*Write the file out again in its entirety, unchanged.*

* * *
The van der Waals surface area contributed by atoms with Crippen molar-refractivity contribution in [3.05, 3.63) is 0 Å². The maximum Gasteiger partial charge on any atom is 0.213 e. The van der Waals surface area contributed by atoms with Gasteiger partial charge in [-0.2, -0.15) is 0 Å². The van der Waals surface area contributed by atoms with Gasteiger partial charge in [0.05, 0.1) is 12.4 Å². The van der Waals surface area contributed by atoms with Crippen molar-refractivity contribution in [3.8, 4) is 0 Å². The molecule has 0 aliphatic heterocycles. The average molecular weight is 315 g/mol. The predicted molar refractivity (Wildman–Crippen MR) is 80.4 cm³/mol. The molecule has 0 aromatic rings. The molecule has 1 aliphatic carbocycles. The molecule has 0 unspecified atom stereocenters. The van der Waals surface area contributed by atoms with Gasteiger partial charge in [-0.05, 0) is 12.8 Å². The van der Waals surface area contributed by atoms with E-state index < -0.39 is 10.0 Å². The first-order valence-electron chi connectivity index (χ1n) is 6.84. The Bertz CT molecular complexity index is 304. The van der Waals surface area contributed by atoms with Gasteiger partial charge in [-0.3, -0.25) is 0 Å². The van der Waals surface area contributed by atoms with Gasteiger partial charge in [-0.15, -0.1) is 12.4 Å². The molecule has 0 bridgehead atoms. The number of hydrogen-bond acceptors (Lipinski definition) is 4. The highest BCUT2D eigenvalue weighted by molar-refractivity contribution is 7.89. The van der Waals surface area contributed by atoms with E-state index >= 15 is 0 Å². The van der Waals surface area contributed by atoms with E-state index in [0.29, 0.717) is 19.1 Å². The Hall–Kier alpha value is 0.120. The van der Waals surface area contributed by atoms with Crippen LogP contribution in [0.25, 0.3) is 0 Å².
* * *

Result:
The van der Waals surface area contributed by atoms with Crippen molar-refractivity contribution in [3.05, 3.63) is 0 Å². The maximum Gasteiger partial charge on any atom is 0.213 e. The van der Waals surface area contributed by atoms with Gasteiger partial charge in [-0.2, -0.15) is 0 Å². The van der Waals surface area contributed by atoms with Gasteiger partial charge in [0.05, 0.1) is 12.4 Å². The van der Waals surface area contributed by atoms with Crippen molar-refractivity contribution in [3.8, 4) is 0 Å². The molecule has 0 aliphatic heterocycles. The average molecular weight is 315 g/mol. The predicted molar refractivity (Wildman–Crippen MR) is 80.4 cm³/mol. The molecule has 0 aromatic rings. The molecule has 1 aliphatic carbocycles. The molecule has 0 unspecified atom stereocenters. The van der Waals surface area contributed by atoms with Gasteiger partial charge in [-0.05, 0) is 12.8 Å². The van der Waals surface area contributed by atoms with E-state index < -0.39 is 10.0 Å². The first-order valence-electron chi connectivity index (χ1n) is 6.84. The Bertz CT molecular complexity index is 304. The van der Waals surface area contributed by atoms with Gasteiger partial charge in [-0.3, -0.25) is 0 Å². The van der Waals surface area contributed by atoms with Gasteiger partial charge in [-0.15, -0.1) is 12.4 Å². The molecule has 0 bridgehead atoms. The number of hydrogen-bond acceptors (Lipinski definition) is 4. The highest BCUT2D eigenvalue weighted by molar-refractivity contribution is 7.89. The van der Waals surface area contributed by atoms with E-state index >= 15 is 0 Å². The van der Waals surface area contributed by atoms with E-state index in [0.29, 0.717) is 19.1 Å². The Hall–Kier alpha value is 0.120. The van der Waals surface area contributed by atoms with Crippen LogP contribution in [0.25, 0.3) is 0 Å².